Delphi Programming Guide
Delphi Programmer 

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Part I - Foundations
  Chapter 1 – Delphi 7 and Its IDE
  Chapter 2 – The Delphi Programming Language
  Chapter 3 – The Run-Time Library
  Chapter 4 – Core Library classes
  Chapter 5 – Visual Controls
  Chapter 6 – Building the User Interface
  Chapter 7 – Working with Forms
Part II - Delphi Object-Oriented Architectures
  Chapter 8 – The Architecture of Delphi Applications
  Chapter 9 – Writing Delphi Components
  Chapter 10 – Libraries and Packages
  Chapter 11 – Modeling and OOP Programming (with ModelMaker)
  Chapter 12 – From COM to COM+
Part III - Delphi Database-Oriented Architectures
  Chapter 13 – Delphi's Database Architecture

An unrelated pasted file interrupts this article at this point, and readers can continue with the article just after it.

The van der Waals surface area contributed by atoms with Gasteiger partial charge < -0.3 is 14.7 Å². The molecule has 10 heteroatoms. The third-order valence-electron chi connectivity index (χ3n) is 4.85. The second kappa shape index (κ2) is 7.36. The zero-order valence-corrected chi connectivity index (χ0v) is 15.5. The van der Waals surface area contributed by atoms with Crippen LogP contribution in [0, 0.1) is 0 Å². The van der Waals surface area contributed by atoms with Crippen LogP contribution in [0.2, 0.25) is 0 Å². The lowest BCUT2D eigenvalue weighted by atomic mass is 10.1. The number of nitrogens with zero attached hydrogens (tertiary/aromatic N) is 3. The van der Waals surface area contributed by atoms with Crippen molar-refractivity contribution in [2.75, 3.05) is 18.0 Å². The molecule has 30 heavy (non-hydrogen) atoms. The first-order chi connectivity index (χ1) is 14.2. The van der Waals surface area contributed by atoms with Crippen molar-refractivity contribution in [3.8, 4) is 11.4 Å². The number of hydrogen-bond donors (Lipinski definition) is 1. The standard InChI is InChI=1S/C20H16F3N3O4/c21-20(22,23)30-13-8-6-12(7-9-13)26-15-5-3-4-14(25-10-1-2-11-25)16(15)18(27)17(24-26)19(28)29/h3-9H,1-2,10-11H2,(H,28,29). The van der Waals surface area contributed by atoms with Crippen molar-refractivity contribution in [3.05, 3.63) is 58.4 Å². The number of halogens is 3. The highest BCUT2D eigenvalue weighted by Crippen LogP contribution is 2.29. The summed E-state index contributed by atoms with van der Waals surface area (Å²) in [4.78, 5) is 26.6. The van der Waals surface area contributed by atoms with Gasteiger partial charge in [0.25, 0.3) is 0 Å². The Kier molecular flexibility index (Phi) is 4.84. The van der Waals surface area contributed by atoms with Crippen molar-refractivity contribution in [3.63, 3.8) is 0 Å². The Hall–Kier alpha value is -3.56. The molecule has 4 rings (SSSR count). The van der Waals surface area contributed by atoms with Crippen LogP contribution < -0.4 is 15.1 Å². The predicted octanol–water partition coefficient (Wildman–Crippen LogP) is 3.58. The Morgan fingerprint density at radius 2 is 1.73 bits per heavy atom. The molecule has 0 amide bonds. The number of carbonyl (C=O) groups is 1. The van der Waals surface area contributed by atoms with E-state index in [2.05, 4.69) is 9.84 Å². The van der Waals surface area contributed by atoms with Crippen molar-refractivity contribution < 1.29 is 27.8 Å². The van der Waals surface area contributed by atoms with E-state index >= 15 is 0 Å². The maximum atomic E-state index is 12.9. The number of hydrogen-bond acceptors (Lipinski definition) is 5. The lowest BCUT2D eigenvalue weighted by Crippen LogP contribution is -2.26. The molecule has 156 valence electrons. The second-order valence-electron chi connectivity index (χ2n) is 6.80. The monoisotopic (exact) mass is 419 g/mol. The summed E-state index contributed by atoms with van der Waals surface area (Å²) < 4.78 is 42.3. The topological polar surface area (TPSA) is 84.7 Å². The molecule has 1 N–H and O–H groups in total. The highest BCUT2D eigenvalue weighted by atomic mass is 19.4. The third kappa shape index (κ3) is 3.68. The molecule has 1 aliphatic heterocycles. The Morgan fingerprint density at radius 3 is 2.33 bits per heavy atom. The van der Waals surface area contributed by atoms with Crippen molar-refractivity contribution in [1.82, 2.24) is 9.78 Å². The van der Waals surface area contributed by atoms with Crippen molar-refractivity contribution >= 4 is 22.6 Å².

Chapter 14 – Client/Server with dbExpress
  Chapter 15 – Working with ADO
  Chapter 16 – Multitier DataSnap Applications
  Chapter 17 – Writing Database Components
  Chapter 18 – Reporting with Rave
Part IV - Delphi, the Internet, and a .NET Preview
  Chapter 19 – Internet Programming: Sockets and Indy
  Chapter 20 – Web Programming with WebBroker and WebSnap
  Chapter 21 – Web Programming with IntraWeb
  Chapter 22 – Using XML Technologies
  Chapter 23 – Web Services and SOAP
  Chapter 24 – The Microsoft .NET Architecture from the Delphi Perspective
  Chapter 25 – Delphi for .NET Preview: The Language and the RTL
       
  Appendix A – Extra Delphi Tools by the Author
  Appendix B – Extra Delphi Tools from Other Sources
  Appendix C – Free Companion Books on Delphi
       
  Index    
  List of Figures    
  List of tables